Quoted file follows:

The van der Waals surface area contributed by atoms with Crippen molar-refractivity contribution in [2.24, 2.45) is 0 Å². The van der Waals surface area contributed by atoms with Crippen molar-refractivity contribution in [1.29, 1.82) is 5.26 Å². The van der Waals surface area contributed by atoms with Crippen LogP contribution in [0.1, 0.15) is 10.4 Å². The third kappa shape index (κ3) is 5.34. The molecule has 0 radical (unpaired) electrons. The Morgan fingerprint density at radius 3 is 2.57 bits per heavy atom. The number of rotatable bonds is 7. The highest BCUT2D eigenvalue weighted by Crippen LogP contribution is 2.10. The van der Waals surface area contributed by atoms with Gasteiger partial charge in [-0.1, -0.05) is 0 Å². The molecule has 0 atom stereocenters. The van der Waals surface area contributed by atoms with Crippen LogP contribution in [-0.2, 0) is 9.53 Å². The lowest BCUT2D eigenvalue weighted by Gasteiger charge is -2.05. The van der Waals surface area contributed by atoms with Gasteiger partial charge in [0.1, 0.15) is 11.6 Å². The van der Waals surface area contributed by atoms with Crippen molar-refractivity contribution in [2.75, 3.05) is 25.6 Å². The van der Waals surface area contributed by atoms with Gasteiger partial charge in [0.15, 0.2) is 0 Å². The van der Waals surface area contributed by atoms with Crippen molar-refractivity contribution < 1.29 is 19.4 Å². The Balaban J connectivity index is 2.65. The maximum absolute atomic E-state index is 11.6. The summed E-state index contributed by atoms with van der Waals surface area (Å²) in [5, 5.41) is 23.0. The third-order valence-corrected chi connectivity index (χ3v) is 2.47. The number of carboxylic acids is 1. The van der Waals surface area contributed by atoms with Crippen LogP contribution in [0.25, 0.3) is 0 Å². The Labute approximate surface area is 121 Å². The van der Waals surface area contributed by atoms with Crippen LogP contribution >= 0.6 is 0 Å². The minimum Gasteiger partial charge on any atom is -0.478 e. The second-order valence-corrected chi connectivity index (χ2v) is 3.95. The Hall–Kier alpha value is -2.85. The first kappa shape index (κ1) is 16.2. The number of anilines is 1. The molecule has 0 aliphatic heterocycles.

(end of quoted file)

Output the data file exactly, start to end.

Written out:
The van der Waals surface area contributed by atoms with Crippen molar-refractivity contribution in [2.24, 2.45) is 0 Å². The van der Waals surface area contributed by atoms with Crippen molar-refractivity contribution in [1.29, 1.82) is 5.26 Å². The van der Waals surface area contributed by atoms with Crippen LogP contribution in [0.1, 0.15) is 10.4 Å². The third kappa shape index (κ3) is 5.34. The molecule has 0 radical (unpaired) electrons. The Morgan fingerprint density at radius 3 is 2.57 bits per heavy atom. The number of rotatable bonds is 7. The highest BCUT2D eigenvalue weighted by Crippen LogP contribution is 2.10. The van der Waals surface area contributed by atoms with Gasteiger partial charge in [-0.1, -0.05) is 0 Å². The molecule has 0 atom stereocenters. The van der Waals surface area contributed by atoms with Crippen LogP contribution in [-0.2, 0) is 9.53 Å². The lowest BCUT2D eigenvalue weighted by Gasteiger charge is -2.05. The van der Waals surface area contributed by atoms with Gasteiger partial charge in [0.1, 0.15) is 11.6 Å². The van der Waals surface area contributed by atoms with Crippen molar-refractivity contribution in [2.75, 3.05) is 25.6 Å². The van der Waals surface area contributed by atoms with Gasteiger partial charge in [0.15, 0.2) is 0 Å². The van der Waals surface area contributed by atoms with Crippen molar-refractivity contribution < 1.29 is 19.4 Å². The Balaban J connectivity index is 2.65. The maximum absolute atomic E-state index is 11.6. The summed E-state index contributed by atoms with van der Waals surface area (Å²) in [5, 5.41) is 23.0. The third-order valence-corrected chi connectivity index (χ3v) is 2.47. The number of carboxylic acids is 1. The van der Waals surface area contributed by atoms with Crippen LogP contribution in [0.25, 0.3) is 0 Å². The Labute approximate surface area is 121 Å². The van der Waals surface area contributed by atoms with Crippen LogP contribution >= 0.6 is 0 Å². The minimum Gasteiger partial charge on any atom is -0.478 e. The second-order valence-corrected chi connectivity index (χ2v) is 3.95. The Hall–Kier alpha value is -2.85. The first kappa shape index (κ1) is 16.2. The number of anilines is 1. The molecule has 0 aliphatic heterocycles.